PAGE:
A brief life of the post-revolutionary president who liked nothing better than to be left alone.
And isolation, comments Diggins (History/CUNY), “while healthy for poetry or philosophy, is fatal in the sphere of politics.” Laboring in the daunting shadow of David McCullough’s massive, literate biography (John Adams, 2001), Diggins (On Hallowed Ground, 2000, etc.) acquits himself well in the shorter format of the American President series. Like McCullough, he spends time considering Adams in the light of political alter ego Thomas Jefferson, who lived as an aristocrat while speaking as a radical yet unfairly accused his sober-minded, eminently democratic opponent of being a Caesar in the making. Indeed, writes Diggins, when he defeated Adams in the 1800 presidential race, Jefferson even claimed that “he saved America from aristocracy and monarchy”—little realizing, the author adds, “that his utter dependence on party politics represented a defeat of his own ideals.” Not that Adams’s own ideals were left intact in the hubbub of sectarian fighting and character assassination that marked the earliest days of the republic. As Diggins notes, Adams’s questionable record in office helps us “understand American history for what it really is: a study . . . of emerging interest-driven, factional blocs struggling for dominance within a political culture of consensus.” In this struggle, the author claims Adams as the prototypical American liberal, whose championing of a strong executive branch, judiciary, and federal military force allowed the central state to take root and grow. Without that state, Diggins argues, no progressive cause since could have been realized. “Ironically,” he observes on, “the egalitarian ideals Jefferson espoused would be realized in the very institutions he opposed.”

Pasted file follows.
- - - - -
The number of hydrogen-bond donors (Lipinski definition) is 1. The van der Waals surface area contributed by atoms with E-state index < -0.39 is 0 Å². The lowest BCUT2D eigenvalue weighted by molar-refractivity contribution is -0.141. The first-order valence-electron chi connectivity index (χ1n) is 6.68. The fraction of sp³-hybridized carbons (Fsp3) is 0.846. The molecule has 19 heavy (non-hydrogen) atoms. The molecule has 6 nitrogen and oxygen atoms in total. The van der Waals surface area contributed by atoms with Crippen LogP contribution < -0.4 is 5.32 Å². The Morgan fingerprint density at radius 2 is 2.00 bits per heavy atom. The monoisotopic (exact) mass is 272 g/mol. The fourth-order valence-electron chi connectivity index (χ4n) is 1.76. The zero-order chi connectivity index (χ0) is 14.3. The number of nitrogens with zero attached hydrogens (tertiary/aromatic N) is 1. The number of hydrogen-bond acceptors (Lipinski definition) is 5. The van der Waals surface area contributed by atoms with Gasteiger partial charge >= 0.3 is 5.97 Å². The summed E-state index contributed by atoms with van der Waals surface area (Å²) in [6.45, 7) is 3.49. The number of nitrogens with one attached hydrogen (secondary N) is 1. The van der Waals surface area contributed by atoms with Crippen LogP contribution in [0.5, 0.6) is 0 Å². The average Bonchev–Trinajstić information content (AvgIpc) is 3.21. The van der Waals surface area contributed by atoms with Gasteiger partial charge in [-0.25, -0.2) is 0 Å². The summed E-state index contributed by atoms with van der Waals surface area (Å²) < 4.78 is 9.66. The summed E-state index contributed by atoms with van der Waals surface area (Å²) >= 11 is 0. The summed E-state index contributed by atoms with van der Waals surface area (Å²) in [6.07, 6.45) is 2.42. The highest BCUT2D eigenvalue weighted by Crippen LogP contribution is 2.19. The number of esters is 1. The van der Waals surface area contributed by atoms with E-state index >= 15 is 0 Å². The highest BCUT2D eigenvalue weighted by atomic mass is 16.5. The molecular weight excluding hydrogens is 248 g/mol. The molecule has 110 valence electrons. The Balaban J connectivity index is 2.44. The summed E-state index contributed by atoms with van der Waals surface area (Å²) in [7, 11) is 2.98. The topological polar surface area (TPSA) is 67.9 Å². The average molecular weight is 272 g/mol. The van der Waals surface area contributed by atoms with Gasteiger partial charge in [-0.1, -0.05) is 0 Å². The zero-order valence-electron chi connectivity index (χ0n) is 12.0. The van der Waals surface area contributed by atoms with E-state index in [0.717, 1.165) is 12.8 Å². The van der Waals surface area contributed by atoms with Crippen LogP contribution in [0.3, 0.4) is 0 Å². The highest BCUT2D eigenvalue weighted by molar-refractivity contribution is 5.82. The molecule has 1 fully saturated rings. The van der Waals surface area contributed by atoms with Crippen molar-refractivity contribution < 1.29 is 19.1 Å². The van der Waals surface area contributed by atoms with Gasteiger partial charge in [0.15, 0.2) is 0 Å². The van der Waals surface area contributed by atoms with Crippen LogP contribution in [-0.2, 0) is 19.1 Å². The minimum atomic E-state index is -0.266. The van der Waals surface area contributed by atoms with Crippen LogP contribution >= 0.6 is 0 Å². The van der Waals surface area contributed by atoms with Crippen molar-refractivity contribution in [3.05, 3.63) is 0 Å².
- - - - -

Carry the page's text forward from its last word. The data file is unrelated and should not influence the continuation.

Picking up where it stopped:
Readers of McCullough will find little new factual information here, but the solid interpretation of events will interest students of the presidency and the early republic.